May 30, 2024

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New health insurance regulator may arrive faster than we thought

3 min read

New Delhi: A brand-new regulator for health insurance may be among the first proposals to be signed off by the next government, with the Union finance ministry seeking early consultations, two people aware of the matter said.

The ministry has tapped the health ministry to begin consultations with insurance companies, healthcare service providers, the National Health Authority and others to formalize the plan, the people cited above said on condition of anonymity. Earlier, the finance ministry had written to health ministry on the contours of the new regulator, aimed to bring about uniformity in health services and facilitate affordable health insurance coverage for all citizens.

“There are several issues in the sector that need urgent attention, and a (separate) regulator is best suited to handle it. The government has thus been pushing for a sectoral regulator and feels that the time is now right to finalize the blueprint and present it before the new government for approval,” one of the two people cited above said.

Currently, the entire life and non-life insurance sector is regulated by the Insurance Regulatory and Development Authority of India (IRDAI). The government believes concerted efforts are required to increase insurance penetration and provide affordable health cover for all by 2047. The proposed sectoral watchdog would also address issues such as standardization of treatment costs and fast settlement of claims.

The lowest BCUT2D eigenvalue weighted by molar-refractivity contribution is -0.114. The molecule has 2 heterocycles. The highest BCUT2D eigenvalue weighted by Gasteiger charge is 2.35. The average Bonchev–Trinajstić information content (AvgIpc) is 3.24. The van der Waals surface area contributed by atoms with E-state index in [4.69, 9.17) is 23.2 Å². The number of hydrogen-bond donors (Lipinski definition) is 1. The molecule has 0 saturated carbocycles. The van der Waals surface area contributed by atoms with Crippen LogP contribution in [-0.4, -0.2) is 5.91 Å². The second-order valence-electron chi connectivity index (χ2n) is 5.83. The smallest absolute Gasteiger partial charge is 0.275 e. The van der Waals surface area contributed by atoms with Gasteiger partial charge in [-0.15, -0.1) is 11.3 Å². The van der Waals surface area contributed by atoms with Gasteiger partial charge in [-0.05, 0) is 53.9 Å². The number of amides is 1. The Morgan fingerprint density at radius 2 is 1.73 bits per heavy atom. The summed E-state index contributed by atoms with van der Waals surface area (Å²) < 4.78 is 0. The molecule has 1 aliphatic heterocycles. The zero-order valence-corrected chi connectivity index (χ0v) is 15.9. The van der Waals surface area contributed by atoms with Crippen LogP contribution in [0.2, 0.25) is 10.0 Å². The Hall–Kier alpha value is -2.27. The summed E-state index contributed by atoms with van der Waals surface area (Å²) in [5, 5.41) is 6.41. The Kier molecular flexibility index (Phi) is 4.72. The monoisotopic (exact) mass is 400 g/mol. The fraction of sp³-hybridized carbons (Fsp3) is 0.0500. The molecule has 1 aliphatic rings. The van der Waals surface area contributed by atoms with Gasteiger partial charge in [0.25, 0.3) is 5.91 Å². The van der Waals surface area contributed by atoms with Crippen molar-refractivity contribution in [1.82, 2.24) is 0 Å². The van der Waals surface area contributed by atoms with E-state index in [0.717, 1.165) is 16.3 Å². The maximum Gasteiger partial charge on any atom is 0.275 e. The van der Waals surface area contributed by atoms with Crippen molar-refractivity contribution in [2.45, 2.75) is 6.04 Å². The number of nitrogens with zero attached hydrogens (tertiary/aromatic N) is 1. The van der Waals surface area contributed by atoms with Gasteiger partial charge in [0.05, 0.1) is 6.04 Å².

Queries sent to the finance and health ministries remained unanswered.

“The entire chain in the insurance sector including insurance companies, third party administrators and reinsurers is regulated, barring the healthcare service providers. This has resulted in lack of standardization in terms of costs of treatment at hospitals and resultant higher premiums on policies. It is high time a sectoral watchdog is established for healthcare services that could help in addressing issues such as healthcare inflation and bring about positive directions to provide affordable, effective, and efficient products to consumers,” said C.R. Vijayan, former secretary-general of the General Insurance Council.

The Centre will also consult states as part of the process, since health is a state subject and creating a new regulator will require their full cooperation, the second person added.

According to official estimates, about a third of India’s population lacks health cover despite rising healthcare costs, even as existing health policies have high premiums. Swiss Re estimates India’s overall insurance penetration in FY24 at 3.8% in India and 6.5% globally. Penetration for life insurance in India for the year is projected to be at 2.9%, and for non-life at 1%. Insurance penetration is measured as a percentage of total premiums collected to the country’s gross domestic product (GDP). It is one of the parameters used to assess the level of development of the insurance sector in a country. It is still quite low in India.

CareEdge estimates that the Indian non-life insurance market would grow by approximately 13-15% over the medium term. The health insurance segment has already breached the 1 trillion mark, while motor insurance premiums crossed 85,000 crore in FY24 and is expected to see double-digit growth in coming years.

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